David Ruth | EurekAlert!
Further information:
http://www.rice.edu

More articles from Life Sciences:

nachricht Rochester scientists discover gene controlling genetic recombination rates
23.04.2018 | University of Rochester

nachricht One step closer to reality
20.04.2018 | Max-Planck-Institut für Entwicklungsbiologie

All articles from Life Sciences >>>

The most recent press releases about innovation >>>

Die letzten 5 Focus-News des innovations-reports im Überblick:

Im Focus: Molecules Brilliantly Illuminated

Physicists at the Laboratory for Attosecond Physics, which is jointly run by Ludwig-Maximilians-Universität and the Max Planck Institute of Quantum Optics, have developed a high-power laser system that generates ultrashort pulses of light covering a large share of the mid-infrared spectrum. The researchers envisage a wide range of applications for the technology – in the early diagnosis of cancer, for instance.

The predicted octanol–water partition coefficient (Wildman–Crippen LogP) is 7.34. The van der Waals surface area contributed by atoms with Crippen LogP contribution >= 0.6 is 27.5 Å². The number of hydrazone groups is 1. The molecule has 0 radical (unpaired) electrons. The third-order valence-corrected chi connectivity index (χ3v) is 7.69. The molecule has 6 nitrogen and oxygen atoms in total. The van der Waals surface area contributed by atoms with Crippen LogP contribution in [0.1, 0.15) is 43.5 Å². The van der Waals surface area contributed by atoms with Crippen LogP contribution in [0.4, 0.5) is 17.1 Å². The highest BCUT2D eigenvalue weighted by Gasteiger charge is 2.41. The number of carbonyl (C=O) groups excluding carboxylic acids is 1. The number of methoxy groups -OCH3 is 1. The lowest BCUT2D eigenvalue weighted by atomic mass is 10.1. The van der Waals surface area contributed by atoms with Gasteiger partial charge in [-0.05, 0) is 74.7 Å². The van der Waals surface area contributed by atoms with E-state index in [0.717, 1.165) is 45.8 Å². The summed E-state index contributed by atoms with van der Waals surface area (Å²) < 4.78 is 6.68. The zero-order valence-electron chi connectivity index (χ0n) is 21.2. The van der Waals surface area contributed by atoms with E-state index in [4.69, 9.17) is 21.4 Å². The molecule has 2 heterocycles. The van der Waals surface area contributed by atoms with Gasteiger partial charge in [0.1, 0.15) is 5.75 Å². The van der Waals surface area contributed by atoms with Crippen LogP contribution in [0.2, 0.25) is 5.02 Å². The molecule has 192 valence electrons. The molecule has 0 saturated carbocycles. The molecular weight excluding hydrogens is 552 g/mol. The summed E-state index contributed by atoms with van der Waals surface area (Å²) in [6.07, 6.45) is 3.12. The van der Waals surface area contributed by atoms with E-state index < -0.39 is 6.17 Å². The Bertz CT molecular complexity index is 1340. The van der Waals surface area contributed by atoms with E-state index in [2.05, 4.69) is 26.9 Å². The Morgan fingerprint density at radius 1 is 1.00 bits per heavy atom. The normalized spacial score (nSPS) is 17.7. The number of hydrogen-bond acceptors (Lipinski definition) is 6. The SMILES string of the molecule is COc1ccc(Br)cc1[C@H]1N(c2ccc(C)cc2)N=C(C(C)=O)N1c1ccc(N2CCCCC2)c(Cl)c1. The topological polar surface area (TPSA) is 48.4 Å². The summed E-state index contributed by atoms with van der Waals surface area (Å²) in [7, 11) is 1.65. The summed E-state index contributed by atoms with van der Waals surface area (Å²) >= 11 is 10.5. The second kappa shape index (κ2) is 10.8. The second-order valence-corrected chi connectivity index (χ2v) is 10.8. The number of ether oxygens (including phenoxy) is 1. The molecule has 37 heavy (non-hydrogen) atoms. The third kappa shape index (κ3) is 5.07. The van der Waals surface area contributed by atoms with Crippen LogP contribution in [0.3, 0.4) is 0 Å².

Molecules are the building blocks of life. Like all other organisms, we are made of them. They control our biorhythm, and they can also reflect our state of...

Im Focus: Spider silk key to new bone-fixing composite

University of Connecticut researchers have created a biodegradable composite made of silk fibers that can be used to repair broken load-bearing bones without the complications sometimes presented by other materials.

Repairing major load-bearing bones such as those in the leg can be a long and uncomfortable process.

Im Focus: Writing and deleting magnets with lasers

Study published in the journal ACS Applied Materials & Interfaces is the outcome of an international effort that included teams from Dresden and Berlin in Germany, and the US.

Scientists at the Helmholtz-Zentrum Dresden-Rossendorf (HZDR) together with colleagues from the Helmholtz-Zentrum Berlin (HZB) and the University of Virginia...

Im Focus: Gamma-ray flashes from plasma filaments